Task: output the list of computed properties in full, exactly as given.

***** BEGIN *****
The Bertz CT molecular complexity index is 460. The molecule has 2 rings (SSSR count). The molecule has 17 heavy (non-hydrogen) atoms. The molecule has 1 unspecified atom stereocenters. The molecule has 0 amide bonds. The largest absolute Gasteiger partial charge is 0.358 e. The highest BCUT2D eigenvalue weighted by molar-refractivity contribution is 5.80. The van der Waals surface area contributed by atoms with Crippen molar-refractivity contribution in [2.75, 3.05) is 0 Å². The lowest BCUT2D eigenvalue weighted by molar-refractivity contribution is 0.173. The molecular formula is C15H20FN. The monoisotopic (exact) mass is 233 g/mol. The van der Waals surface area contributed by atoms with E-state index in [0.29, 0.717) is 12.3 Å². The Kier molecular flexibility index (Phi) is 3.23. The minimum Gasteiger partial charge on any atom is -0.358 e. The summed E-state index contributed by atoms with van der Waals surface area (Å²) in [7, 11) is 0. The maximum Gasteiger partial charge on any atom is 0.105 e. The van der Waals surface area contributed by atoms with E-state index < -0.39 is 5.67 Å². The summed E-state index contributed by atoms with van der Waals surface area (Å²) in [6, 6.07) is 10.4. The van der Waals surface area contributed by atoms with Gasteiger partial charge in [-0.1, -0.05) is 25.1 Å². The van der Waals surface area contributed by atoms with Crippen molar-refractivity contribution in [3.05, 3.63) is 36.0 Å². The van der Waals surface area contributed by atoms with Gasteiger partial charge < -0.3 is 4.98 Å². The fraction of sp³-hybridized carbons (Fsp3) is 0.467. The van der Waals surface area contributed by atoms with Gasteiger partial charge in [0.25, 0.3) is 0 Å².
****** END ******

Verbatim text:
The Bertz CT molecular complexity index is 460. The molecule has 2 rings (SSSR count). The molecule has 17 heavy (non-hydrogen) atoms. The molecule has 1 unspecified atom stereocenters. The molecule has 0 amide bonds. The largest absolute Gasteiger partial charge is 0.358 e. The highest BCUT2D eigenvalue weighted by molar-refractivity contribution is 5.80. The van der Waals surface area contributed by atoms with Crippen molar-refractivity contribution in [2.75, 3.05) is 0 Å². The lowest BCUT2D eigenvalue weighted by molar-refractivity contribution is 0.173. The molecular formula is C15H20FN. The monoisotopic (exact) mass is 233 g/mol. The van der Waals surface area contributed by atoms with E-state index in [0.29, 0.717) is 12.3 Å². The Kier molecular flexibility index (Phi) is 3.23. The minimum Gasteiger partial charge on any atom is -0.358 e. The summed E-state index contributed by atoms with van der Waals surface area (Å²) in [7, 11) is 0. The maximum Gasteiger partial charge on any atom is 0.105 e. The van der Waals surface area contributed by atoms with E-state index < -0.39 is 5.67 Å². The summed E-state index contributed by atoms with van der Waals surface area (Å²) in [6, 6.07) is 10.4. The van der Waals surface area contributed by atoms with Gasteiger partial charge in [-0.1, -0.05) is 25.1 Å². The van der Waals surface area contributed by atoms with Crippen molar-refractivity contribution in [3.05, 3.63) is 36.0 Å². The van der Waals surface area contributed by atoms with Gasteiger partial charge < -0.3 is 4.98 Å². The fraction of sp³-hybridized carbons (Fsp3) is 0.467. The van der Waals surface area contributed by atoms with Gasteiger partial charge in [0.25, 0.3) is 0 Å².